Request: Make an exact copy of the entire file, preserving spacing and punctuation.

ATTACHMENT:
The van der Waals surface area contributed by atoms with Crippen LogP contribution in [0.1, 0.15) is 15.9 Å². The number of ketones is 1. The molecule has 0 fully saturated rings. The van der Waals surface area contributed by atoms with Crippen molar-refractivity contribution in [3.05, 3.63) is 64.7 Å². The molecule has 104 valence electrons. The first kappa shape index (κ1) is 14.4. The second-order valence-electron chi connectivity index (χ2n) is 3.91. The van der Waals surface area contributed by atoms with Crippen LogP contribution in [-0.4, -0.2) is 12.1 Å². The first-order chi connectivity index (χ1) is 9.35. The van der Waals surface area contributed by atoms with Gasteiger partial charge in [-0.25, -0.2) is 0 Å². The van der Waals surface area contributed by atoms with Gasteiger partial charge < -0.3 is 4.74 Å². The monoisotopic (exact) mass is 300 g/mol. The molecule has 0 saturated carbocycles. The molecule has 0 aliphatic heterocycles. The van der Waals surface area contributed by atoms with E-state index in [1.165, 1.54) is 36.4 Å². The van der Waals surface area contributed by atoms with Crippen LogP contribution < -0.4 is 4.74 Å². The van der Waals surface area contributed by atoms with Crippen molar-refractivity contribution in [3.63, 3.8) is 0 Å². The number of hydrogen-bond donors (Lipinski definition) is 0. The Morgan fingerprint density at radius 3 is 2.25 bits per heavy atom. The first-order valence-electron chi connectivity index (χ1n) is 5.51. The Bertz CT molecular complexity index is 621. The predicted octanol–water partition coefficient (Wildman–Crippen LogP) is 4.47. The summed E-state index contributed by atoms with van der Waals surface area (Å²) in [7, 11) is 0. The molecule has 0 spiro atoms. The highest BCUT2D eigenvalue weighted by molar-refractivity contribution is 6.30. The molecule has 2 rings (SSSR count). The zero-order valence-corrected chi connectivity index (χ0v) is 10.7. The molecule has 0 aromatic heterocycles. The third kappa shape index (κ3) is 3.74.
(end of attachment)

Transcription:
The van der Waals surface area contributed by atoms with Crippen LogP contribution in [0.1, 0.15) is 15.9 Å². The number of ketones is 1. The molecule has 0 fully saturated rings. The van der Waals surface area contributed by atoms with Crippen molar-refractivity contribution in [3.05, 3.63) is 64.7 Å². The molecule has 104 valence electrons. The first kappa shape index (κ1) is 14.4. The second-order valence-electron chi connectivity index (χ2n) is 3.91. The van der Waals surface area contributed by atoms with Crippen LogP contribution in [-0.4, -0.2) is 12.1 Å². The first-order chi connectivity index (χ1) is 9.35. The van der Waals surface area contributed by atoms with Gasteiger partial charge in [-0.25, -0.2) is 0 Å². The van der Waals surface area contributed by atoms with Gasteiger partial charge < -0.3 is 4.74 Å². The monoisotopic (exact) mass is 300 g/mol. The molecule has 0 saturated carbocycles. The molecule has 0 aliphatic heterocycles. The van der Waals surface area contributed by atoms with E-state index in [1.165, 1.54) is 36.4 Å². The van der Waals surface area contributed by atoms with Crippen LogP contribution < -0.4 is 4.74 Å². The van der Waals surface area contributed by atoms with Crippen molar-refractivity contribution in [3.63, 3.8) is 0 Å². The number of hydrogen-bond donors (Lipinski definition) is 0. The Morgan fingerprint density at radius 3 is 2.25 bits per heavy atom. The first-order valence-electron chi connectivity index (χ1n) is 5.51. The Bertz CT molecular complexity index is 621. The predicted octanol–water partition coefficient (Wildman–Crippen LogP) is 4.47. The summed E-state index contributed by atoms with van der Waals surface area (Å²) in [7, 11) is 0. The molecule has 0 spiro atoms. The highest BCUT2D eigenvalue weighted by molar-refractivity contribution is 6.30. The molecule has 2 rings (SSSR count). The zero-order valence-corrected chi connectivity index (χ0v) is 10.7. The molecule has 0 aromatic heterocycles. The third kappa shape index (κ3) is 3.74.